Sabot slugs are a relatively new form of slug when compared to the Brenneke and Foster varieties, and they provide increased accuracy and longer range than their traditional slug counterparts. The sabot design consists of a lead cored and full copper-jacketed slug, and this streamlined slug is held in place by a plastic “sabot” or device that keeps the bullet in the center of the barrel. Sabot slugs are significantly smaller than the diameter of the barrel, and the sabot is needed to keep them in place. The plastic sabot seals the bore to create significant combustion, and it also helps spin the slug when used with a rifled barrel.

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Hornady also makes several lines of sabot slugs like these Superformance Sabots.

While Brenneke and Foster slugs can be used in either smoothbore or rifled barrels (with the drawback of fouling in rifled barrels), sabots are designed for use only in rifled shotgun barrels. Since the sabot slug gets a boost from the rifled barrel, the range and accuracy of these slugs is significantly increased. The copper jacket also encourages penetration when it hits the target. As you would expect, sabot slugs are more expensive (not to mention the cost of a rifled barrel if you don’t have one), but the advantages are clear for those who can’t get results with smoothbore slugs.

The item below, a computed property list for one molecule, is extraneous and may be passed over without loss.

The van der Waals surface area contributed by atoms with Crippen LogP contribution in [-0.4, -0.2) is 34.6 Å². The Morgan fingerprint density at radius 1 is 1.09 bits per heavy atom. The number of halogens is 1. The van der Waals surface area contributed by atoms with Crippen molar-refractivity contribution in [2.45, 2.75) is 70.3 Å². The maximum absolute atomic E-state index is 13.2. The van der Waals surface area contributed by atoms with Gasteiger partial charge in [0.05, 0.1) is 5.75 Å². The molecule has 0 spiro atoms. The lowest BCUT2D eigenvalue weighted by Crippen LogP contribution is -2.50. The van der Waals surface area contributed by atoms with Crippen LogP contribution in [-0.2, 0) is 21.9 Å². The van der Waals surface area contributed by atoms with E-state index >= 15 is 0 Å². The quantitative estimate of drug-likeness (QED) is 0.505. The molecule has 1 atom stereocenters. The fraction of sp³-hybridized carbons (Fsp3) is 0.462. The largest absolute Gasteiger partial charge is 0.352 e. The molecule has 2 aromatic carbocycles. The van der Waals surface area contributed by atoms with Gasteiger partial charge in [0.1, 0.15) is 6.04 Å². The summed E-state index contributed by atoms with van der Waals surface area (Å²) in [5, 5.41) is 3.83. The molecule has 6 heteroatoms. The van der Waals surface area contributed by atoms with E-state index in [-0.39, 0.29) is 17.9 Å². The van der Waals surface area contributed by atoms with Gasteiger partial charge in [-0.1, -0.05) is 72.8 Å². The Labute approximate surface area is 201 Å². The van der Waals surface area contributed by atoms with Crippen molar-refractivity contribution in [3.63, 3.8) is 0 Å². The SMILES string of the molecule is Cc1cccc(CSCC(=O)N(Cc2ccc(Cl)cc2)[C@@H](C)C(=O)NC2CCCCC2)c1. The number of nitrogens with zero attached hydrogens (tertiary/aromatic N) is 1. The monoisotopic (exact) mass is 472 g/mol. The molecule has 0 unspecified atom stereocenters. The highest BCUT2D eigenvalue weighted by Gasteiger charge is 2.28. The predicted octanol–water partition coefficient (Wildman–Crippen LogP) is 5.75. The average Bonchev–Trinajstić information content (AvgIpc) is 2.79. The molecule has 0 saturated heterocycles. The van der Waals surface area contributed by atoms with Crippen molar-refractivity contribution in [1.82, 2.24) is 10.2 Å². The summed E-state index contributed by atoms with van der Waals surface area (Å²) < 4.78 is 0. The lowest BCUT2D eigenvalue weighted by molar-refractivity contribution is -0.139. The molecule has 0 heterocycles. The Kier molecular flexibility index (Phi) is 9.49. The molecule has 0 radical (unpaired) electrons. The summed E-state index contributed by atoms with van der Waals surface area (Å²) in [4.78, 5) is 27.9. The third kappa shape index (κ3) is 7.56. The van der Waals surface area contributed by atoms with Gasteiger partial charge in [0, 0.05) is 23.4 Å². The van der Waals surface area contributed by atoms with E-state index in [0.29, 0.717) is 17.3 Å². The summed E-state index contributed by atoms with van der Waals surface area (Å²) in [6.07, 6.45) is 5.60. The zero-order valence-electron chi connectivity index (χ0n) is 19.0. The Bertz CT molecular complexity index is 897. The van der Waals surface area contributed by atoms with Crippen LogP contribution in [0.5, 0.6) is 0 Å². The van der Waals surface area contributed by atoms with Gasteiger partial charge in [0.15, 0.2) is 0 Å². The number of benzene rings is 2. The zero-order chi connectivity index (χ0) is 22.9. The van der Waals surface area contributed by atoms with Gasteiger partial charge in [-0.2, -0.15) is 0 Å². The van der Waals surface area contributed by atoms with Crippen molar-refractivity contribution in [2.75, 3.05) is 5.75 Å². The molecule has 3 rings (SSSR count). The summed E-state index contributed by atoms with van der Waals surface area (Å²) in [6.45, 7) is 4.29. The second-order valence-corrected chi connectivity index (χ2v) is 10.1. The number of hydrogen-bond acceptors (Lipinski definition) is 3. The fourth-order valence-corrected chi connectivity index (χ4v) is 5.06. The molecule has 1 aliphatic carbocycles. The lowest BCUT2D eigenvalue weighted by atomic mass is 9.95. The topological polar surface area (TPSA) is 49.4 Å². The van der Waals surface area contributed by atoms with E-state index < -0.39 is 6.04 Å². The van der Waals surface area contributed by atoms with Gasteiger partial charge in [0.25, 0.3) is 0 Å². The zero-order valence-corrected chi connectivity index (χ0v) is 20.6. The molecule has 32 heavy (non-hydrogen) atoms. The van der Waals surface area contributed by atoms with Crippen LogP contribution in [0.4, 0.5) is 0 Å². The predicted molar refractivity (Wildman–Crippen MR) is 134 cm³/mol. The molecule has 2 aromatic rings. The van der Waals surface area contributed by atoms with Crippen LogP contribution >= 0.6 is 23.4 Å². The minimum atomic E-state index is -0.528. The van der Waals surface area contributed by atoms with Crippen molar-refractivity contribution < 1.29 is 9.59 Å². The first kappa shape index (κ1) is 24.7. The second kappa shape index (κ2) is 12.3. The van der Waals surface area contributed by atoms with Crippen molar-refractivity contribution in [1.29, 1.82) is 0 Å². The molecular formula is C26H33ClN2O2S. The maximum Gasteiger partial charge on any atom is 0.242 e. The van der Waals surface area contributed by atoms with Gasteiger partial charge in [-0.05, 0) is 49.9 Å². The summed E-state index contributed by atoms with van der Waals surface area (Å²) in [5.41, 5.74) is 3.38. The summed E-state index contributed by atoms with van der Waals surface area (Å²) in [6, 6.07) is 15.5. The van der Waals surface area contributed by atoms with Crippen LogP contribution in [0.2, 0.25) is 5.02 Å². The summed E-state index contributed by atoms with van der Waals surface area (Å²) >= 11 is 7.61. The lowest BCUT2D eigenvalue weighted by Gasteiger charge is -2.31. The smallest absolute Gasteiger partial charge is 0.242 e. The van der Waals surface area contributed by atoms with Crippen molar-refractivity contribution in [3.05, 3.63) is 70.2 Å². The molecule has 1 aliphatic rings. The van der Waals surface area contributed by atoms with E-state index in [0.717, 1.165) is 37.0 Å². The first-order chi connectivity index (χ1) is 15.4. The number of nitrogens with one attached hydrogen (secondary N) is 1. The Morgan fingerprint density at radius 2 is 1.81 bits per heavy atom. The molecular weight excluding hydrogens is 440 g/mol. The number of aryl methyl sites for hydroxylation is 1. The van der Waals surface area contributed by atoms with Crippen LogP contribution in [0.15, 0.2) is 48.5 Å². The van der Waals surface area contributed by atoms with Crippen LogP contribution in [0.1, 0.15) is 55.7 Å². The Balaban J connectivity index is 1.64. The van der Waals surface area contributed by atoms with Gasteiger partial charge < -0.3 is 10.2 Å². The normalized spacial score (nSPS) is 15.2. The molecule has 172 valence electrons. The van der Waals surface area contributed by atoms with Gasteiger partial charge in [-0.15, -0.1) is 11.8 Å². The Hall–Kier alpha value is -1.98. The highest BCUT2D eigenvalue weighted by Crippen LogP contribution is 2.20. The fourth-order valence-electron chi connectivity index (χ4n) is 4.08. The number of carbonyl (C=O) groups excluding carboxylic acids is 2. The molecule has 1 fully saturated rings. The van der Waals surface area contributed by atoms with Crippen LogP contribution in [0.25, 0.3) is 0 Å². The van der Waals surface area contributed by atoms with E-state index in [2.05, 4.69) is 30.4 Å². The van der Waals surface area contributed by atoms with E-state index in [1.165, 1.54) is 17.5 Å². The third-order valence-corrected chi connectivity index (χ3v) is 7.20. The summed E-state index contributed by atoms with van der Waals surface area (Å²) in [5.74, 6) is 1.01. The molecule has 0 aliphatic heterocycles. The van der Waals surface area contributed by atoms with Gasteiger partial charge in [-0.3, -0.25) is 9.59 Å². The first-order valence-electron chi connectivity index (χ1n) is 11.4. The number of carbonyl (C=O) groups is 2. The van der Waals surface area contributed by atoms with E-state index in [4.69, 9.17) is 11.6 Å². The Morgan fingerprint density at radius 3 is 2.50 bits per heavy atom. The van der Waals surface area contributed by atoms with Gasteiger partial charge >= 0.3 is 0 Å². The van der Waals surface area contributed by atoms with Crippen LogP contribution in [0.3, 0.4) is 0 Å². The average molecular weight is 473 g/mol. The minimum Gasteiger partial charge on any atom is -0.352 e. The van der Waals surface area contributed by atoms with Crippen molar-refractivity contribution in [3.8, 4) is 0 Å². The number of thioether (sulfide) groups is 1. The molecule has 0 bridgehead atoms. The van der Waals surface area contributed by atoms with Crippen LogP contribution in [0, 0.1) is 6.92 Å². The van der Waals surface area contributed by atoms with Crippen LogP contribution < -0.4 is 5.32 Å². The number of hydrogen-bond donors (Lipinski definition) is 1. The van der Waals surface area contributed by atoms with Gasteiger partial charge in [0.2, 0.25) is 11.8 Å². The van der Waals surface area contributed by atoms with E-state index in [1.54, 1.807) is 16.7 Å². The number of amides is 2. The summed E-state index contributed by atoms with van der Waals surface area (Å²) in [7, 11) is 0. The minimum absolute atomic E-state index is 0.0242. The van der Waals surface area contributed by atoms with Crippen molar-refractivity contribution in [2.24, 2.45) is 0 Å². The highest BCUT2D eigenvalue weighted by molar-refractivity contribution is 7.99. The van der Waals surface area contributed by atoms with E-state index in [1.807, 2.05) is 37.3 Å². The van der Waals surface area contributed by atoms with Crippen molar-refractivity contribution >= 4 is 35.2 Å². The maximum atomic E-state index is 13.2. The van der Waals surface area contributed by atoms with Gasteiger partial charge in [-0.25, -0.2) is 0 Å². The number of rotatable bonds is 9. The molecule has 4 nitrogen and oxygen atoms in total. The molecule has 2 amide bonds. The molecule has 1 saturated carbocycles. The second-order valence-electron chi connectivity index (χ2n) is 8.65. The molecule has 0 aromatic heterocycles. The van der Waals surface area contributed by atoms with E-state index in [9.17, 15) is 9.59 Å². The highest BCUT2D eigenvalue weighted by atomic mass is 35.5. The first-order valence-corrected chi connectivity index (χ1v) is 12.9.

Sighting In And Testing

Sighting in any slug gun setup is absolutely necessary, and anyone who hunts without testing how slugs perform out of their gun is inviting a missed shot when the deer season opens. Fact is slugs are notoriously finicky, even out of the best shotguns. The only way to know your slug gun setup is dialed in is to hit the range and check out what sort of pattern it is firing. It’s wise to bring at least 3-4 different brands of slugs to experiment with as well. Often, hunters will sight in at 50-75 yards and then compare how the results change at 100 yards. As far as slug selection, you have two basic choices: